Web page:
Story at a glance:
- UCLA Health plans for the future with comfortable spaces that offer easy transitions.
- The Calabasas facilities are one recent example of how modern, flexible furniture fits into design.
Flexible floor plans and a feeling of home are among the key design decisions that set UCLA Health facilities apart.
“We’ve been designing ambulatory clinics across Los Angeles for over 10 years now, and each community is unique. We are in the beach communities, we are in the suburban communities, and each one has a different look and feel,” says Amy Kraft, director of UCLA Health Real Estate Planning, Design & Construction.
What doesn’t change, Kraft says, is the quality of the design and the commitment to making people feel comfortable. Patients going to UCLA Health facilities know what to expect. “We want the patient, upon first arrival, to come in and have the confidence that they are at the right place because of the surrounding environment,” Kraft says.
Much work has been happening across UCLA Health facilities lately, including at the Calabasas facilities, with multiple tenant improvement projects completed recently—from a relocated primary care facility to new ophthalmology suites, an OBGYN and urology center, pediatrics, and more.
While beachfront communities may have more bright colors compared to slightly more timeless designs in suburban areas, Kraft says all of UCLA Health’s facilities are designed to be modern and comfortable. Beyond cheerful colors, comfortable seating and lighting round out every design, and UCLA Health continues to look for ways to make patients feel more relaxed during their visits.
Kraft says seating needs to be durable, stand up to cleaning supplies, and be considered across populations, as elderly or bariatric patients might need a little more help getting up, for example. “We don’t want to necessarily have a bariatric chair; we want them to feel comfortable as well.” She says UCLA Health strives to include furniture like loveseat type options, too, to provide various seating and something to please everyone.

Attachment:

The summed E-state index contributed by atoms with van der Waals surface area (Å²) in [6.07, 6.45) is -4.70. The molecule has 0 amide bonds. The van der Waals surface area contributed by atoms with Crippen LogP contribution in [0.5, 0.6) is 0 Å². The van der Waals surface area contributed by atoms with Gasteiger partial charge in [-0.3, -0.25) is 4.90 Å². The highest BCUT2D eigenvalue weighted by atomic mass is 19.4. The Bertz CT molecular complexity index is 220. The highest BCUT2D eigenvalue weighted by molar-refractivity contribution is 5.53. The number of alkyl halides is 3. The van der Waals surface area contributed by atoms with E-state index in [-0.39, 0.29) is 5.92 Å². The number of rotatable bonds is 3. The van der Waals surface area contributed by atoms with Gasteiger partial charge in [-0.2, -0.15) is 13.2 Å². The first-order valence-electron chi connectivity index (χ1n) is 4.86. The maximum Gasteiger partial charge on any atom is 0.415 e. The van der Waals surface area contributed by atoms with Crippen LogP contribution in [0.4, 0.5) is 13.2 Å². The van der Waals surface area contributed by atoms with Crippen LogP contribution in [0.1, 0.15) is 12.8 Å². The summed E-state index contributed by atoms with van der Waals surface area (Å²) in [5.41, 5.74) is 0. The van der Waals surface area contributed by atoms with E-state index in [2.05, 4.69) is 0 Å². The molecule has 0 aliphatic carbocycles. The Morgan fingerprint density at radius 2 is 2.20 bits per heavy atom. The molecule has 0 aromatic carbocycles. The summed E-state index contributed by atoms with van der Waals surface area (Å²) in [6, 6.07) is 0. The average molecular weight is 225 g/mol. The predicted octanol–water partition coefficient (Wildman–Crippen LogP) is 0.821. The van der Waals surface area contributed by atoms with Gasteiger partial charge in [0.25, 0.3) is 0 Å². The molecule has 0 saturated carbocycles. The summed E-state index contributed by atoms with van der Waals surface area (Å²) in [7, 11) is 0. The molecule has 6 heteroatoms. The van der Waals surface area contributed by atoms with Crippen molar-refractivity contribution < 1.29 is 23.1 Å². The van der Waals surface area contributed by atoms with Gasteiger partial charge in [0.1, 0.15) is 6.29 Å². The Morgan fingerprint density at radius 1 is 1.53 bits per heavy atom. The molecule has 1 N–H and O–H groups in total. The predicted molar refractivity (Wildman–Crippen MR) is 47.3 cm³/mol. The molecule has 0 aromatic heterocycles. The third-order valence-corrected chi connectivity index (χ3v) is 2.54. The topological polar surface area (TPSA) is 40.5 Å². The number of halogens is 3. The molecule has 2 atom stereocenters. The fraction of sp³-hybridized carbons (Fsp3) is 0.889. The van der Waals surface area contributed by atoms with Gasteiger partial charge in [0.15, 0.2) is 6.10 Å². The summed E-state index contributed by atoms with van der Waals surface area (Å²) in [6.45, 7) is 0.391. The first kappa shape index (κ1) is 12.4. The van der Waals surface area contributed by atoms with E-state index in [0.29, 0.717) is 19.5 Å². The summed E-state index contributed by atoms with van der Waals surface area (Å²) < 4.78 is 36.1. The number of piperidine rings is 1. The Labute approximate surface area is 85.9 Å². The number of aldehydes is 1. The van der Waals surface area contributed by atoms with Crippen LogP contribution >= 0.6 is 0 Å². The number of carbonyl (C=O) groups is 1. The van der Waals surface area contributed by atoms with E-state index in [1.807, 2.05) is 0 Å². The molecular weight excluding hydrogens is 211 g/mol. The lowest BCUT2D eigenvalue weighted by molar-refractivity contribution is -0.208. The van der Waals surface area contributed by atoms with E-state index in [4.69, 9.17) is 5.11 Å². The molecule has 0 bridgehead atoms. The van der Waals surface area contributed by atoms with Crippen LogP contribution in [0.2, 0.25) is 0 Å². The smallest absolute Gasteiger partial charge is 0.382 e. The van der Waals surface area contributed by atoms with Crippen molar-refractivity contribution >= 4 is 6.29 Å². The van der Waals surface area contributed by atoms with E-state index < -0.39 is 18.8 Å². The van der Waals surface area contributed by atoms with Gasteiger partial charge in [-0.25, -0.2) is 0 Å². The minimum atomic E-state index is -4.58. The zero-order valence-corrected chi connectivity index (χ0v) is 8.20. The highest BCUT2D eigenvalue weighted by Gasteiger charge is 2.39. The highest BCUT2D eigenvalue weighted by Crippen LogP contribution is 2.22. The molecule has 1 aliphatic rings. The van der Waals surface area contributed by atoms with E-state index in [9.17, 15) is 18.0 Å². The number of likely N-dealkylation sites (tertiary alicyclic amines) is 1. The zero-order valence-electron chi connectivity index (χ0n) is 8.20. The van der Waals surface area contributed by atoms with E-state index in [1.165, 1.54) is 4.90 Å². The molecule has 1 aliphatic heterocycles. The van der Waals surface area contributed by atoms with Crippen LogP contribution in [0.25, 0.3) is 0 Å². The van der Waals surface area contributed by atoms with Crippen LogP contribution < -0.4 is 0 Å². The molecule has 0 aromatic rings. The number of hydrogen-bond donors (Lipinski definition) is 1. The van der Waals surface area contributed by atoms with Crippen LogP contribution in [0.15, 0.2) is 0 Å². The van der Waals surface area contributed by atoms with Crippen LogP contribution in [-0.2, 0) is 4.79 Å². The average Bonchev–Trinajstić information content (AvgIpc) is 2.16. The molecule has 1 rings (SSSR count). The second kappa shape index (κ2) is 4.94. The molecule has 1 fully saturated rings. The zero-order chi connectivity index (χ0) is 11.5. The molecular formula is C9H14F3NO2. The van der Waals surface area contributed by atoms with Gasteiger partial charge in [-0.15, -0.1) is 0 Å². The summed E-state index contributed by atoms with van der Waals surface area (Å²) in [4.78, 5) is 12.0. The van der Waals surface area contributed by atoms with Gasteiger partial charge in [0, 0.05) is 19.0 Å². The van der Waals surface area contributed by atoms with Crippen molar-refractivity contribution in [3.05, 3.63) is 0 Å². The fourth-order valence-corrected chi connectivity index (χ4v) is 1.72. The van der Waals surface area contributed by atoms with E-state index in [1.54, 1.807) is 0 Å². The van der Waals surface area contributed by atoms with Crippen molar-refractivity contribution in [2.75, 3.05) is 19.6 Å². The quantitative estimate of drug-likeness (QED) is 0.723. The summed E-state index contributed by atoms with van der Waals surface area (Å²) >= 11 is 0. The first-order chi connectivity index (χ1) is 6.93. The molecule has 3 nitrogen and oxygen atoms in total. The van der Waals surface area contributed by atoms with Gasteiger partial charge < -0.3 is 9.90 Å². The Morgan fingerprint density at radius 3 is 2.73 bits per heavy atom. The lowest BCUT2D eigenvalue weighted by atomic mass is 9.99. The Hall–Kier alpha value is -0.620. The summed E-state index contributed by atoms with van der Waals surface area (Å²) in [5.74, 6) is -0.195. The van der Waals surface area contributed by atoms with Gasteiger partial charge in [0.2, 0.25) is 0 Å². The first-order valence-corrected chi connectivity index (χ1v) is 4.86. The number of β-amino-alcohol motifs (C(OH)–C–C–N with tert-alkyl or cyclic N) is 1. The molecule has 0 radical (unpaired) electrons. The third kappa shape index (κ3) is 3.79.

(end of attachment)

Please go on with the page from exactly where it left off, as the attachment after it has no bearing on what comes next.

Overhead, lighting is just as important to the experience. Inside Calabasas, hanging glass pendants warm up a light-filled lobby space with large, plentiful windows. The area near the entrance gives patients and their loved ones another place to wait, work, or socialize in between appointments. “Maybe they go to advanced imaging at one point and they see their primary care physician later, and they need to spend a half-hour in between appointments,” Kraft says. “Here they can do so in an environment that allows them to relax.” High tables near windows overlooking rolling hills provide a bit of respite and more of a coffee shop feel, where they can enjoy a snack. “It’s a way to make that area feel special and make it a living room type environment,” Kraft says.
The design team strives to make warm, comfortable spaces like these, but sometimes they’re given the added challenge of no windows. When a windowless room arises they emphasize artwork that invites your mind to wander, and they add soft lighting and natural materials wherever possible. “We try to create an environment you’d want in your home, where you feel like you’re in a quality, comfortable environment,” Kraft says. Interior waiting rooms without natural light incorporate textured walls and added carpet tiles so you feel not like you’re in a clinic space, but in a higher end environment where you’re just waiting your turn, Kraft says.
Changing Nature of Design